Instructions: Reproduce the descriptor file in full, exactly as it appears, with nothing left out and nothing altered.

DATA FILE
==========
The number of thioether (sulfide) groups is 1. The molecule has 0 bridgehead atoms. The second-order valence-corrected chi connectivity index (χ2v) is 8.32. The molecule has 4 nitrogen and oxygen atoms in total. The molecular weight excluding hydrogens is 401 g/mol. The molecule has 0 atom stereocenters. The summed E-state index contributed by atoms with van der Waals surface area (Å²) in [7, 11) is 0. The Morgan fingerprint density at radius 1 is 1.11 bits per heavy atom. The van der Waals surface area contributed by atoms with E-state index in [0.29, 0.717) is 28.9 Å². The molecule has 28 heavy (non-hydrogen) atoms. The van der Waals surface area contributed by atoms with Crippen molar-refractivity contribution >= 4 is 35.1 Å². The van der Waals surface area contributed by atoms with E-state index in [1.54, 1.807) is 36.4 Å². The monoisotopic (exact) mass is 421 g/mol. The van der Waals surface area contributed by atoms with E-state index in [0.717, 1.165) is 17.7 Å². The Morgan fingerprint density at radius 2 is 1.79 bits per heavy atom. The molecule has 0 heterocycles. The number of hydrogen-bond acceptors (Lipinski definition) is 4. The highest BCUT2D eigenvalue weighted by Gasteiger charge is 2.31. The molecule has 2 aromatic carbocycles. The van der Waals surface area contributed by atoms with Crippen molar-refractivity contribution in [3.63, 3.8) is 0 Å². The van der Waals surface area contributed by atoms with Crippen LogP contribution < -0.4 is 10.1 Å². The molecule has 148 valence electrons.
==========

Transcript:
The number of thioether (sulfide) groups is 1. The molecule has 0 bridgehead atoms. The second-order valence-corrected chi connectivity index (χ2v) is 8.32. The molecule has 4 nitrogen and oxygen atoms in total. The molecular weight excluding hydrogens is 401 g/mol. The molecule has 0 atom stereocenters. The summed E-state index contributed by atoms with van der Waals surface area (Å²) in [7, 11) is 0. The Morgan fingerprint density at radius 1 is 1.11 bits per heavy atom. The van der Waals surface area contributed by atoms with E-state index in [0.29, 0.717) is 28.9 Å². The molecule has 28 heavy (non-hydrogen) atoms. The van der Waals surface area contributed by atoms with Crippen molar-refractivity contribution >= 4 is 35.1 Å². The van der Waals surface area contributed by atoms with E-state index in [1.54, 1.807) is 36.4 Å². The monoisotopic (exact) mass is 421 g/mol. The van der Waals surface area contributed by atoms with E-state index in [0.717, 1.165) is 17.7 Å². The Morgan fingerprint density at radius 2 is 1.79 bits per heavy atom. The molecule has 0 heterocycles. The number of hydrogen-bond acceptors (Lipinski definition) is 4. The highest BCUT2D eigenvalue weighted by Gasteiger charge is 2.31. The molecule has 2 aromatic carbocycles. The van der Waals surface area contributed by atoms with Crippen molar-refractivity contribution in [3.63, 3.8) is 0 Å². The van der Waals surface area contributed by atoms with Crippen LogP contribution < -0.4 is 10.1 Å². The molecule has 148 valence electrons.